LOCKPORT – A Lockport assisted-living facility sued Niagara County on Friday in an effort to invalidate the county’s sale of its former nursing home to an assisted-living developer.

Briarwood Manor filed suit in State Supreme Court against the county and Mount View Properties, the company set up by Youngstown businessman David M. Tosetto as owner of the former Mount View Health Facility on Upper Mountain Road in Lockport.

The county closed the nursing home at the end of 2007 and listed it with a real estate broker. It took five years before anyone made an offer, and that was Tosetto, who paid $550,000 in a deal the County Legislature approved Sept. 17.

Guy J. Agostinelli, attorney for Briarwood Manor, continued to insist that state law requires the county to sell real estate through public bidding, not through any sort of private transaction.

The Legislature was going to cut Tosetto’s purchase price to $196,000 at its Aug. 6 meeting, to compensate him for absorbing the costs of asbestos removal from the five-story building, erected in 1939.

However, after Agostinelli showed up at the meeting to complain, the Legislature abandoned any notion of giving Tosetto a price break.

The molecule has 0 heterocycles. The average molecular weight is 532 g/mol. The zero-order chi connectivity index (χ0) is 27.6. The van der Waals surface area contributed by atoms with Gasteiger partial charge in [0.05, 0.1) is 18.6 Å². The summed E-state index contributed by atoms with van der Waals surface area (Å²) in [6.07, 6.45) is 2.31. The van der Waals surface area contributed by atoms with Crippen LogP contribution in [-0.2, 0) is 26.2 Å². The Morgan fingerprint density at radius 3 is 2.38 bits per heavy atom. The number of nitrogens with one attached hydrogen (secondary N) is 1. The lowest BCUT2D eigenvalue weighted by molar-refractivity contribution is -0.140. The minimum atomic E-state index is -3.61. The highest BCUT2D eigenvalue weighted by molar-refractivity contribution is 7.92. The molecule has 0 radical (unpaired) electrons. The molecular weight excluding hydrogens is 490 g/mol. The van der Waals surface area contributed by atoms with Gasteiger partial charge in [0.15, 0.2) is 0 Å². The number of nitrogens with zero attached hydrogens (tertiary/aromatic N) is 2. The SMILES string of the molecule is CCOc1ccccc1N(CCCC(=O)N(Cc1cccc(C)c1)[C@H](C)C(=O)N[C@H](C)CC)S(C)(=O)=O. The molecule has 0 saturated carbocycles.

At the time, County Manager Jeffrey M. Glatz said that decision was expected to undermine the chances that a lawsuit over the sale would succeed.

However, County Attorney Claude A. Joerg insisted last summer that the county had violated no laws, even if it had sold the property at a reduced price. He and Glatz could not be reached to comment Friday.

Friday was the four-month anniversary of the Legislature’s vote in favor of the sale. The deed was filed in the County Clerk’s Office the day after the Legislature voted.

Agostinelli told the Legislature in August that Briarwood would be interested in bidding on the property and was willing to pay more than $196,000. The attorney declined to discuss prices Friday.

Tosetto learned of the lawsuit from a reporter and called it “interesting,” but declined to comment further.

He said his project to convert the building into a 150-bed assisted-living facility is ongoing, but he won’t meet the mid-February opening date he had mentioned last summer.

“We’ll be a little delayed from that,” Tosetto said. “I think we’re set up for the spring.”

Mark Ferreri, assistant administrator at Briarwood Manor and the son of owner Salvatore Ferreri, said Friday that as far as he knows, none of the assisted-living facilities in the county is full, including Briarwood’s 160 beds.

Agostinelli said the lawsuit isn’t aimed at reducing potential competition in the assisted- living field. “My client is interested in the property,” he said.